I, I think, I think the cons definitely outweigh, you know, any pros that you can come up with, uh, with a situation like that. Um, cause we're seeing probably, um, you know, we're, we're not gonna know all the ramifications of that until years later. Uh, when the students we're educating or trying to educate are in our position and they're the adults. And if we haven't equipped them and sent quality teachers alongside them, we've done them a great disservice. And I, I don't believe we'll see the fruits of that until much later.

Quality education, that becomes tough because you're putting more pressure, more roles, responsibilities on that teacher with lesson planning, paperwork, you know, hours at after work where people wanna go home and be with their families. They're not able to because they're grading papers. And so if you have 40 students in your classroom, you got a grade 40 papers, see, know what I'm saying? Mm-hmm. Versus if we had more teachers, 20 kids in a classroom, 20 pa, you know, 20 papers, do the math. More quality of life, quality of student learning, so forth.

So why are teachers quitting early? The workload and stress associated with teaching have have become increasingly overwhelming. Teachers are often required to manage large class sizes. Meet demanding curriculum standards and handle administrative tasks, all while addressing the diverse needs of their students. This high pressure environment coupled with limited resources and support can lead to burnout and a decline in job satisfaction. Additionally, Teachers' salaries often do not reflect the level of education and responsibility they hold. Making it financially challenging for many educators to make ends meet.

I say technology because teachers that have come into the profession as a teacher are having a hard time keeping up with technology and you have to be able to do several different things you have to be able to teach on, not on online, but you got to also be able to teach from a podium of, you know, a smart board, which sometimes teachers are not savvy enough to understand how the smart board works.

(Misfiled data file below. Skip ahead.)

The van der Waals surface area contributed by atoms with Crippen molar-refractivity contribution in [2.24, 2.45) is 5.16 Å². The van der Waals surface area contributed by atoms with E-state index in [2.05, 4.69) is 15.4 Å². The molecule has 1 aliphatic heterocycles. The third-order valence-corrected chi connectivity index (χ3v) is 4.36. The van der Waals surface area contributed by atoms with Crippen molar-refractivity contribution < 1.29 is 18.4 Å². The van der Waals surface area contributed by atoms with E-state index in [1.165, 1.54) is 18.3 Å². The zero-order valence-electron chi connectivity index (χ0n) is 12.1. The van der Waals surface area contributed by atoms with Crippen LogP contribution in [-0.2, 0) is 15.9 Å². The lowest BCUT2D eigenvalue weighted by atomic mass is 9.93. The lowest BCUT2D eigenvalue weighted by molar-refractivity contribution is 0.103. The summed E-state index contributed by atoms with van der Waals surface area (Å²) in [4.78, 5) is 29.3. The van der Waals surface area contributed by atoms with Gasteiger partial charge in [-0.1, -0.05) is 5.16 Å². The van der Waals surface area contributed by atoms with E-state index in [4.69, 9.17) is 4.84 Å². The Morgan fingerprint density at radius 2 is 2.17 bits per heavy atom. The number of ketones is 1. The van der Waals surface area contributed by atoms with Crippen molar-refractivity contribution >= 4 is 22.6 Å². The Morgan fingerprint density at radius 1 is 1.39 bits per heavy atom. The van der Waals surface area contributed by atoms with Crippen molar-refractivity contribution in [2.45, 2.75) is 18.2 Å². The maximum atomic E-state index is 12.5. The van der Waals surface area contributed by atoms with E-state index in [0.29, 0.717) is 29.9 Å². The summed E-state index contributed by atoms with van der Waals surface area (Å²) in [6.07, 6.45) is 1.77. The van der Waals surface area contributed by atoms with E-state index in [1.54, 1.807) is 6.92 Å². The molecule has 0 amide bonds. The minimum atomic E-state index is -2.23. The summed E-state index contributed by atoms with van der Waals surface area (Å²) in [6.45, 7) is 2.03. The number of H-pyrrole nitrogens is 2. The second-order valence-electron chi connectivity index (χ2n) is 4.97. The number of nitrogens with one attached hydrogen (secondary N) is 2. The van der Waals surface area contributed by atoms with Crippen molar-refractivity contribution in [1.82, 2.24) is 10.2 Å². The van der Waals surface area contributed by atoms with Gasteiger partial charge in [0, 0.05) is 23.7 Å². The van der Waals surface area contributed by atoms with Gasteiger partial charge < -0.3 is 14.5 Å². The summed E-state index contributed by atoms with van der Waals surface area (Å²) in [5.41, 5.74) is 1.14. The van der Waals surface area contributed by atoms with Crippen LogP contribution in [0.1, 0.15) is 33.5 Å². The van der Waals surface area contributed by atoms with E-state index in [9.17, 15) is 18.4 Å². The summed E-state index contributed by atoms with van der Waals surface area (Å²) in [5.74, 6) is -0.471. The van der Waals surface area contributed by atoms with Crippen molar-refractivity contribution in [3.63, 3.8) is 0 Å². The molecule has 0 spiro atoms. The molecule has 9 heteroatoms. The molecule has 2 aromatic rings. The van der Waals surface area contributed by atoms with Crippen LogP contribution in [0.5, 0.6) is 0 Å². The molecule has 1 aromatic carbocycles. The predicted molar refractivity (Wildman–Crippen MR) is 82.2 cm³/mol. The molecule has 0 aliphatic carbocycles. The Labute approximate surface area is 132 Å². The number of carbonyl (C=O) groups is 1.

I think, uh, expectations, have not been aligned with what the needs are in front of them, uh, the supports, um, you know, my response as a principal is gonna be a little different, but I think the supports have been there, but it hasn't always been directed, uh, in the right ways. Um, you know, I think, uh, uh, there's just been a lot of environmental factors as well. Student needs continue to go up and, uh, neither of the supports nor the comp nor the compensation have always kept up.

Average salary teacher pay has stagnated while the cost of of a four year degree has nearly doubled. According to federal data, teachers in the US earned an average of 66,397 and 2021 to 22, but that number highs the enormous variation in school funding and teacher pay from state to state, the average salary in Connecticut is 81,000 $185, while the average in Mississippi is just. 47,000 $162. At the same time, most school districts still require at least four years of college to be a teacher. And while federal data shows inflation adjusted teacher pay has been stagnant since 1990, the inflation adjusted cost of college as nearly doubled from about 15,000 a year in 1990 to 29,000 in 2020.